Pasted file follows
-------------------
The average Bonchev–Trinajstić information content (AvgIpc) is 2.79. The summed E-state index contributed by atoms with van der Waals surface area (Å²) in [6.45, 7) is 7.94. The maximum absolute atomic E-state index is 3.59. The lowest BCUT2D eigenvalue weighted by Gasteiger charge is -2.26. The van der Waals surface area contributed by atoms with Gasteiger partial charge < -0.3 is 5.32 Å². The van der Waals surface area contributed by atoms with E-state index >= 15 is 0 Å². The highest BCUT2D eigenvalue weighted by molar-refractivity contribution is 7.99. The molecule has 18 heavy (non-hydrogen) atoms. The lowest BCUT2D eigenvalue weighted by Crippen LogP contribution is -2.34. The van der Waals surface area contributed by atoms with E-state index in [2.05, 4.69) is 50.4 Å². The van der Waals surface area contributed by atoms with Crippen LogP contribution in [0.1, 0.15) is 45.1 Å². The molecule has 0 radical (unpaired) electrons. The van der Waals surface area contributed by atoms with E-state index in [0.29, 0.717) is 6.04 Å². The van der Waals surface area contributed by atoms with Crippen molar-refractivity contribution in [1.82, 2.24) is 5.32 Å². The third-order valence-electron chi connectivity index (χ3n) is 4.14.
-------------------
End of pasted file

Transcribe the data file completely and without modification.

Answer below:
The average Bonchev–Trinajstić information content (AvgIpc) is 2.79. The summed E-state index contributed by atoms with van der Waals surface area (Å²) in [6.45, 7) is 7.94. The maximum absolute atomic E-state index is 3.59. The lowest BCUT2D eigenvalue weighted by Gasteiger charge is -2.26. The van der Waals surface area contributed by atoms with Gasteiger partial charge < -0.3 is 5.32 Å². The van der Waals surface area contributed by atoms with E-state index >= 15 is 0 Å². The highest BCUT2D eigenvalue weighted by molar-refractivity contribution is 7.99. The molecule has 18 heavy (non-hydrogen) atoms. The lowest BCUT2D eigenvalue weighted by Crippen LogP contribution is -2.34. The van der Waals surface area contributed by atoms with E-state index in [2.05, 4.69) is 50.4 Å². The van der Waals surface area contributed by atoms with Crippen LogP contribution in [0.1, 0.15) is 45.1 Å². The molecule has 0 radical (unpaired) electrons. The van der Waals surface area contributed by atoms with E-state index in [0.29, 0.717) is 6.04 Å². The van der Waals surface area contributed by atoms with Crippen molar-refractivity contribution in [1.82, 2.24) is 5.32 Å². The third-order valence-electron chi connectivity index (χ3n) is 4.14.